Also, apparently at most 4 of the 18 commissioners have been willing to say at this point that they accept the report.

Initial reactions that I've come across run the expected gamut. The Committee for a Responsible Federal Budget calls it "remarkable and a significant step towards sound fiscal policy." Elsewhere, the words "Catfood Commission" are being deployed again, on the theory that the Commission aims to reduce seniors to eating catfood, even though its proposed Social Security cuts would be progressive (reducing benefits at upper income ranges but raising them at the bottom).

There's much to quarrel with in the report, including its proposing various arbitrary rules of thumb that one certainly wouldn't have in a rational political process (e.g., revenue must be capped at 21% of GDP, rather than depending on a full assessment of costs and benefits; various meat axe spending freezes or caps that likewise can only, albeit plausibly, be defended on the ground that a more nuanced approach wouldn't work politically).

Also, a big critique of the plan on the left that may well be correct politically could be stated as follows. Even to the extent that politicians on the left and right alike genuinely plan to solve the fiscal problem, they're engaged in a chicken game regarding whose oxen get gored first and the most. If we (reasonably) posit that the people on the right are pretty much unwilling at this point to make any concessions on the tax side, then those on the left might be tactically mistaken to give any ground too soon on entitlements growth and the like. Hence the talk, for example by Brad DeLong, that establishing the Commission was an "unforced error" by the Obama Administration.

All that said, however, there's a lot to be said for this proposal substantively (whether or not it will succeed politically in moving things in a positive direction). For example, it discusses:

(1) cutting military along with other discretionary spending. In my view, much U.S. military spending and activity has not just zero but negative social value from a U.S. national welfare standpoint.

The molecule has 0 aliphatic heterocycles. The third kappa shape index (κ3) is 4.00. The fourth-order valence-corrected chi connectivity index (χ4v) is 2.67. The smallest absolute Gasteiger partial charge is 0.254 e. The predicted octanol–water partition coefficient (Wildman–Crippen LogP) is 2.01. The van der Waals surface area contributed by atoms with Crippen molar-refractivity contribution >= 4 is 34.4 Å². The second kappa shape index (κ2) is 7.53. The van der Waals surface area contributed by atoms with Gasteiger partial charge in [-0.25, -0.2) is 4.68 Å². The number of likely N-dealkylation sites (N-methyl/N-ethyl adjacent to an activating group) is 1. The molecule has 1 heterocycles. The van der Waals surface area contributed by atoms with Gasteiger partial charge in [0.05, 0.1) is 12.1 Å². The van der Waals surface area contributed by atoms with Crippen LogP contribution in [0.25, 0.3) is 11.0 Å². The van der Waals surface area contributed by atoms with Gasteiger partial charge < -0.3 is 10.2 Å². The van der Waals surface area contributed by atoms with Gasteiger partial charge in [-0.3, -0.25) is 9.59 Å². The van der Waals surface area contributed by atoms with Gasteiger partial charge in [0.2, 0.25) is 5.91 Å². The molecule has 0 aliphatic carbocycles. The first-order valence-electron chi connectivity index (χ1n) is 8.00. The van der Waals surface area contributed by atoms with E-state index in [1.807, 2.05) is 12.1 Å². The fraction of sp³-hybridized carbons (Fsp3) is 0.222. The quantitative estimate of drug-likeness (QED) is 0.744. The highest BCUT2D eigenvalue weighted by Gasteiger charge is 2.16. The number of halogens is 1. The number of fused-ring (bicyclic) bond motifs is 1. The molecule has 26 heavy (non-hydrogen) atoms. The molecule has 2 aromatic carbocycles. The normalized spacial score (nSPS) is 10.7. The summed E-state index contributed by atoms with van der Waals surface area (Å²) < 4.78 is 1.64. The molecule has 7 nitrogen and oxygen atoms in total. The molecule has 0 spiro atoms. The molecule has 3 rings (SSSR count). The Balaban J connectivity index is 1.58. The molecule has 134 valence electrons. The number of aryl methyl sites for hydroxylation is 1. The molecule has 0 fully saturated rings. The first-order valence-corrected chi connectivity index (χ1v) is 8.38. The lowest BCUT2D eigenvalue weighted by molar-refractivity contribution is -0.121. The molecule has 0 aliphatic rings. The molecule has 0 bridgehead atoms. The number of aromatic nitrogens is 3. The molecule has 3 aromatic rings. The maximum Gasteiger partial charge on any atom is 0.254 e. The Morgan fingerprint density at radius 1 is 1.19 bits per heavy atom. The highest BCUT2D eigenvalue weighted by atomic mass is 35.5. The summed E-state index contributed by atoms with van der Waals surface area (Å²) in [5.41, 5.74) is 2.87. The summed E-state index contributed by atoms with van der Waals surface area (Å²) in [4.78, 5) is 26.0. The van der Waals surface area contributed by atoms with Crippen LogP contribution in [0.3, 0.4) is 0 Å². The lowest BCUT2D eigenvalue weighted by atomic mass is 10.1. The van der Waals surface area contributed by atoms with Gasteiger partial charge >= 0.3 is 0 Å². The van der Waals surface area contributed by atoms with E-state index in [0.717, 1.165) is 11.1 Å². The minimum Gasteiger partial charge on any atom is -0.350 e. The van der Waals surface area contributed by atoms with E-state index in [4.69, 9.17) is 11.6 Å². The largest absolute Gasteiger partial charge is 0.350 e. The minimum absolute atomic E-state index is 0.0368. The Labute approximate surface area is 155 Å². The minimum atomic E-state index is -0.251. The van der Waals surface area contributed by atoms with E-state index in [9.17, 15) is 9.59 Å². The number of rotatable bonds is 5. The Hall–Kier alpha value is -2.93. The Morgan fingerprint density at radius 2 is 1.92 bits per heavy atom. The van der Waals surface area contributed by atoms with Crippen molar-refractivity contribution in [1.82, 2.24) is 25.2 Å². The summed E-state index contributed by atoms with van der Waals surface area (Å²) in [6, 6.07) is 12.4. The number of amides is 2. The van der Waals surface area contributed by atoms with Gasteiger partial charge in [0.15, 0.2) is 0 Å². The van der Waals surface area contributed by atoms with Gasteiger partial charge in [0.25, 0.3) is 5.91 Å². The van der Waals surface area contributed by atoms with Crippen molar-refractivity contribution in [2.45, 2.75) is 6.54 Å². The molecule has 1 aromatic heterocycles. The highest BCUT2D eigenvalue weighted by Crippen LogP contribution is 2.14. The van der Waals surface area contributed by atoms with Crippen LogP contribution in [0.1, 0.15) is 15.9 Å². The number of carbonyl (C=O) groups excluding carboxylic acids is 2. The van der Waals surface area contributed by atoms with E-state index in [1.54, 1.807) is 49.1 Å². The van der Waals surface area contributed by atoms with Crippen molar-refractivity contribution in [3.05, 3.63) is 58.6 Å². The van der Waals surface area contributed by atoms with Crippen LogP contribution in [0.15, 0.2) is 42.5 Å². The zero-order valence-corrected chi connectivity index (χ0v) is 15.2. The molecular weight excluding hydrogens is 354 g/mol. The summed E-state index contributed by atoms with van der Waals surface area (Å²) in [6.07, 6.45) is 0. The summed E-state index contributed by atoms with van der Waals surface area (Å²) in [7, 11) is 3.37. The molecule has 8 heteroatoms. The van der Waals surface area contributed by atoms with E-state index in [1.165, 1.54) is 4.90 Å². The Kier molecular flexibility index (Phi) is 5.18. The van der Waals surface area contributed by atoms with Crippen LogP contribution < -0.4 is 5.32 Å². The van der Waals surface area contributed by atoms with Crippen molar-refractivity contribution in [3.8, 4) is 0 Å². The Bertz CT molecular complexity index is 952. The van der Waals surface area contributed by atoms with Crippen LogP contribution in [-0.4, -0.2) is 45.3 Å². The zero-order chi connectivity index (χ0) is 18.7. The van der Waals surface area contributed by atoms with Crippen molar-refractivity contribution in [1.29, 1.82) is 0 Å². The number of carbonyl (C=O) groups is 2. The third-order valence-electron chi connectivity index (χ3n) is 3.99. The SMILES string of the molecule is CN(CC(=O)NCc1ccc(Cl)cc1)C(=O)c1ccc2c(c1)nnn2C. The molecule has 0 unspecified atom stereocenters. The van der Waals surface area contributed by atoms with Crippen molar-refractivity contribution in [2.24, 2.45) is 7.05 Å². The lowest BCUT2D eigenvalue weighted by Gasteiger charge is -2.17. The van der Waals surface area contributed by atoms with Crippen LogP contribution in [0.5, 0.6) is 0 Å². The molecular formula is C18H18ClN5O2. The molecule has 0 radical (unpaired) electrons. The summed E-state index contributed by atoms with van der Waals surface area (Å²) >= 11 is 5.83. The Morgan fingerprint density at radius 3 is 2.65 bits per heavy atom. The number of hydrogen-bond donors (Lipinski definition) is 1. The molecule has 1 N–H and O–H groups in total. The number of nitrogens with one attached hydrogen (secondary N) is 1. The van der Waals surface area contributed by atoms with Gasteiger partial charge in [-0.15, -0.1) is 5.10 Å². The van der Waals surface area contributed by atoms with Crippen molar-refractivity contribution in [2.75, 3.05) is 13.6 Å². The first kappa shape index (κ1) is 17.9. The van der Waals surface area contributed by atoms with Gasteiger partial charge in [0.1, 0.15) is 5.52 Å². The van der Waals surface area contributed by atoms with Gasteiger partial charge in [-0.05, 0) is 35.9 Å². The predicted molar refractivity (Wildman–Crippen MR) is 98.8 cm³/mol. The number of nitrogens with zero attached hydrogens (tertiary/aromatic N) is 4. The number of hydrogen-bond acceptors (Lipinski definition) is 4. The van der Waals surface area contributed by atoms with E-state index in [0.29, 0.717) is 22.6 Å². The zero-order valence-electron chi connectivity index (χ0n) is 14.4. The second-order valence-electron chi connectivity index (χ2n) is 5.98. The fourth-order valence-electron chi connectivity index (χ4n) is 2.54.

(2) significant income tax base-broadening, with elimination of tax expenditures paying for significantly lower rates (while still permitting some net revenue-raising),

(3) making Social Security not just a slower-growing program but potentially a more progressive one, and

(4) measures to address unsustainable healthcare growth.

One smallish point - addressed, however, to my current research interests - is that the report refers to replacing the current worldwide U.S. international tax system with a territorial or exemption system for foreign source income. Fine, and I'm writing a book that ultimately albeit conditionally endorses this, but it would be a huge mistake to do this without (a) taxing away U.S. companies' transition gain with respect to the as yet unrepatriated foreign earnings that they accumulated under our existing worldwide regime, and (b) improving the source rules for U.S. versus foreign source income, given that the worldwide tax currently functions as a constraint on U.S. (but not foreign) multinationals' ability to shift reported net income out of the U.S.

Tuesday, November 09, 2010

NTA photo

Since I presented my foreign tax credit paper at Rutgers Camden yesterday, why not post a photo I just received by e-mail (via a newsletter attachment) this morning, apparently taken when I was presenting the same paper at a National Tax Association conference in Washington this past May.

I've presented this paper a number of times now and am probably done doing so (as it has more or less come out via the December issue of the National Tax Journal). It may not win any download contests (132 so far plus 218 for its longer sibling), but I think that when properly digested it will conceptually reshape the field a bit. Download counts aren't everything.

Monday, November 08, 2010

Martin Sullivan's Part 2 on the approaching U.S. fiscal crisis